Hold the Dark
Directed by Jeremy Saulnier
Written by Macon Blair
If Green Room was Jeremy Saulnier’s hardcore punk rock movie, Hold the Dark is his atmospheric black metal film. Filling each scene with cold, wintry images and characters that prefer to communicate with their actions, this is a different, more meditative beast than Saulnier’s previous films. Let the atmosphere sink in and you’ll find a calm, assured film that embraces evil’s necessity.
An author named Russell Core (Jeffrey Wright) who spent time with wolves in the wilderness is hired by the mother of a missing child to find the wolves that she believes took her son, and hopefully bring him back alive after killing the wolf that did it. Things become complicated when word comes out that the mother, Medora (Riley Keough), has disappeared ,and her husband, Vernon (Alexander Skarsgard), has been sent home early from the war in Iraq. As the plot starts to twist and contort (the screenplay is written by frequent Saulnier collaborator Macon Blair), it eventually situates itself in a place where nothing good can happen. Like a blocked artery, Hold the Dark ties off the narrative for its final half, and lets the body count rise while the mood becomes increasingly grim.
There to keep the peace in the Alaskan village is Donald (James Badge Dale), a police officer that has struggled to help the families of other missing children in the village. He’s a man of action, but his actions have not seen any results, leading many to resent the police force. Donald and Russell both want to help Medora and Vernon find their child, but when things become complicated, the two are forced into a game of survival. Here is where Saulnier’s incredible ability to create tension shines brightest amidst the darkness of the situation. There’s always some semblance of hope and optimism, but it diminishes as the situation becomes increasingly dire, until the only hope that’s left is a fragment of what it used to be.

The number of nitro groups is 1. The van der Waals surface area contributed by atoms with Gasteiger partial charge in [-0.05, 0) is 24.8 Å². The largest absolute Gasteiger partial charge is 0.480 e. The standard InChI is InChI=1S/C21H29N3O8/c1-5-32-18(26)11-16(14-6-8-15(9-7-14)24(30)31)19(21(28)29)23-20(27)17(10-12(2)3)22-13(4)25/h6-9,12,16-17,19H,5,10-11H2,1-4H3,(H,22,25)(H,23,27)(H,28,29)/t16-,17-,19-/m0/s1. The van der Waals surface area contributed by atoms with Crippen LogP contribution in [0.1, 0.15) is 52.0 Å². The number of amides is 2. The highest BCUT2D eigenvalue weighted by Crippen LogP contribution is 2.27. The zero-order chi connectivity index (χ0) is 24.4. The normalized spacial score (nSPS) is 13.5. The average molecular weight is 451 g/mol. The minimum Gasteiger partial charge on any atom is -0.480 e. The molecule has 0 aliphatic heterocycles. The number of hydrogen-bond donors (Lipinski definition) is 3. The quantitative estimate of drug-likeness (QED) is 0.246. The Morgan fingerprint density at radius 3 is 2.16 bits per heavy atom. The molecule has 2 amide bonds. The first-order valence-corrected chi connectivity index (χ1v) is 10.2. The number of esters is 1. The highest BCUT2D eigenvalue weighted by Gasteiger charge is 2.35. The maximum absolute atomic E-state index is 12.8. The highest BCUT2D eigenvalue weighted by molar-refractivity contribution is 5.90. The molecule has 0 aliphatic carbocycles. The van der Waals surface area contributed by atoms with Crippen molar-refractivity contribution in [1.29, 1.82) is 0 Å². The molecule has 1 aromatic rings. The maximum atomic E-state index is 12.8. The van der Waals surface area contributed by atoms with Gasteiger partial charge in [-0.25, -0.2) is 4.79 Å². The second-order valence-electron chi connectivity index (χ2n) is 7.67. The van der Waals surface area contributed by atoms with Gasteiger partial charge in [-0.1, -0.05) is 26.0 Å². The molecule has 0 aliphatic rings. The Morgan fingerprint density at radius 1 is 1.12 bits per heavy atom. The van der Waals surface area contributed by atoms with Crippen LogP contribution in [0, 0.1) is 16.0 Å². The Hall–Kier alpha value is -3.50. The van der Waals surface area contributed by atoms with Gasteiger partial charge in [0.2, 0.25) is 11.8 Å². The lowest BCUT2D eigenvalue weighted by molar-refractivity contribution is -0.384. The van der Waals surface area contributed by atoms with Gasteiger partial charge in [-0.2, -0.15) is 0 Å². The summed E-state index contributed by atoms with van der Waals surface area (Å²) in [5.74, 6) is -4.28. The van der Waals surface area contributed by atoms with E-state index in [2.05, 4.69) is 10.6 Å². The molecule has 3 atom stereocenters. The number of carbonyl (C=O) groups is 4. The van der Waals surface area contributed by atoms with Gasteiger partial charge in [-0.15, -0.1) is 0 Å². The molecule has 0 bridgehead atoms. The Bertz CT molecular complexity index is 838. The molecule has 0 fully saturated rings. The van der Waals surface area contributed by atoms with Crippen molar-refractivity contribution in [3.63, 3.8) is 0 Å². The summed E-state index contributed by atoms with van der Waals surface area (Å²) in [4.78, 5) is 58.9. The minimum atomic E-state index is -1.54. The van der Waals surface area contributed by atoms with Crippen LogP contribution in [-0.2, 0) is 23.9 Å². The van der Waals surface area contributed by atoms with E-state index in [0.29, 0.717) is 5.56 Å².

Saulnier is actually surprisingly sparing when people die. There are long stretches of conversations between characters that feel just as compelling as the few action scenes throughout. Honestly, Hold the Dark reminds me a lot of Wind River in how grim it often feels, but unlike Taylor Sheridan’s film (which seems to be fighting darkness), this one embraces it as a way of life for some. Wolves, and how they behave, becomes a constant metaphor throughout as Russell tries to unravel the mysteries at the core of this village.
Hold the Dark is a staggering achievement in setting a mood
The exploration of evil and its merit is what the majority of Hold the Dark seems centered around. Even Russell himself takes umbrage with Sherriff Donald’s claim that they’re investigating humans, not animals. The way the movie ends also feels like a continuation of this idea. It also helps that a lot of the mythology and spiritual imagery is rooted in nature and the animals inhabiting the Alaska landscape. Creepy tribal masks, heavily wooded areas, an isolated village, and the ever-present night sky all bring together this idea that humanity isn’t as different from animals as we may believe. Some just choose to embrace it more.
A movie like Hold the Dark is deliberately evoking a feeling over its narrative. The actors are all doing their best to convey without speech, and when they do speak, they all sound weathered and near-death. Skarsgard and Wright both carry the movie into its tense atmosphere, while James Badge Dale has a character that is specifically meant to keep us grounded in reality. The film recognizes that there are people dedicated to the traditions held in the village, which is why certain characters feel like they’re more a part of the village’s infrastructure than others. Skarsgard carries a silent terror to him that thrusts a lot of the film forward, while Wright is solemn and understanding of the ways people deal with emotions that are difficult to contend with by some.
With a cast that feels so attuned to everything happening, Hold the Dark is a staggering achievement in setting a mood. The tone never fluctuates, even when it heads into more hokey territory. That stuff all feels in line with the setting, however, and as I said right away, this really is a movie that embodies the spirit of an atmospheric black metal song. It treads in evil more than most movies would dare, all the while keeping its earthy tones and convincing the audience that perhaps what we classify as evil is actually a natural way of life we’ve become accustomed to fear. Regardless, Saulnier has hit it out of the park again with another brutal tale of survival.